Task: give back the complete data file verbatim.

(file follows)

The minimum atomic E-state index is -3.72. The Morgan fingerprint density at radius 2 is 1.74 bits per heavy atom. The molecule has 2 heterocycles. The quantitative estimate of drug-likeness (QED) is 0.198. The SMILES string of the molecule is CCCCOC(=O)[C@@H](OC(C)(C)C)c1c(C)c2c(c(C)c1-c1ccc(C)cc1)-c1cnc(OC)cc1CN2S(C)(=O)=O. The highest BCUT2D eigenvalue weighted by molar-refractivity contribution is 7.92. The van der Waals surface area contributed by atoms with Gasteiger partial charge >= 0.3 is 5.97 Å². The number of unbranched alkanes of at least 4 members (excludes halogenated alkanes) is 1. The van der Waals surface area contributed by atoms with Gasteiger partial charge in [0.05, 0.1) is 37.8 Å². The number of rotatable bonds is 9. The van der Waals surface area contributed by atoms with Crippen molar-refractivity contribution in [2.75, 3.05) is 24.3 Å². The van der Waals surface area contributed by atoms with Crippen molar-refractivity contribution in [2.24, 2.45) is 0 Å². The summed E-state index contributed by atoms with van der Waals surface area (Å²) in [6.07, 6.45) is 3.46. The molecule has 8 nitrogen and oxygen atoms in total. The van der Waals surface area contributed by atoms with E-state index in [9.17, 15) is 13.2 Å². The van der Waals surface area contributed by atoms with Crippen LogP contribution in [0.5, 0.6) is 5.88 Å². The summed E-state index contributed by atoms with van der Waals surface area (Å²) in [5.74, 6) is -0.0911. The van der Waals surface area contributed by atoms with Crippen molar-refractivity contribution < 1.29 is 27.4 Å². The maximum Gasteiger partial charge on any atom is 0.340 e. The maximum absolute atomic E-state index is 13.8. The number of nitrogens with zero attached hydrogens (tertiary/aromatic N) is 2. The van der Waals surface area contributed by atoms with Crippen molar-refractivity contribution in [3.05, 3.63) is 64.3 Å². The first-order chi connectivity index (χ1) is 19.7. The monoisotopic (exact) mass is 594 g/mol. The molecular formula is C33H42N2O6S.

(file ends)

The minimum atomic E-state index is -3.72. The Morgan fingerprint density at radius 2 is 1.74 bits per heavy atom. The molecule has 2 heterocycles. The quantitative estimate of drug-likeness (QED) is 0.198. The SMILES string of the molecule is CCCCOC(=O)[C@@H](OC(C)(C)C)c1c(C)c2c(c(C)c1-c1ccc(C)cc1)-c1cnc(OC)cc1CN2S(C)(=O)=O. The highest BCUT2D eigenvalue weighted by molar-refractivity contribution is 7.92. The van der Waals surface area contributed by atoms with Gasteiger partial charge >= 0.3 is 5.97 Å². The number of unbranched alkanes of at least 4 members (excludes halogenated alkanes) is 1. The van der Waals surface area contributed by atoms with Gasteiger partial charge in [0.05, 0.1) is 37.8 Å². The number of rotatable bonds is 9. The van der Waals surface area contributed by atoms with Crippen molar-refractivity contribution in [2.75, 3.05) is 24.3 Å². The van der Waals surface area contributed by atoms with Crippen molar-refractivity contribution in [2.24, 2.45) is 0 Å². The summed E-state index contributed by atoms with van der Waals surface area (Å²) in [6.07, 6.45) is 3.46. The molecule has 8 nitrogen and oxygen atoms in total. The van der Waals surface area contributed by atoms with E-state index in [9.17, 15) is 13.2 Å². The van der Waals surface area contributed by atoms with Crippen LogP contribution in [0.5, 0.6) is 5.88 Å². The summed E-state index contributed by atoms with van der Waals surface area (Å²) in [5.74, 6) is -0.0911. The van der Waals surface area contributed by atoms with Crippen molar-refractivity contribution < 1.29 is 27.4 Å². The maximum Gasteiger partial charge on any atom is 0.340 e. The maximum absolute atomic E-state index is 13.8. The number of nitrogens with zero attached hydrogens (tertiary/aromatic N) is 2. The van der Waals surface area contributed by atoms with Crippen molar-refractivity contribution in [3.05, 3.63) is 64.3 Å². The first-order chi connectivity index (χ1) is 19.7. The monoisotopic (exact) mass is 594 g/mol. The molecular formula is C33H42N2O6S.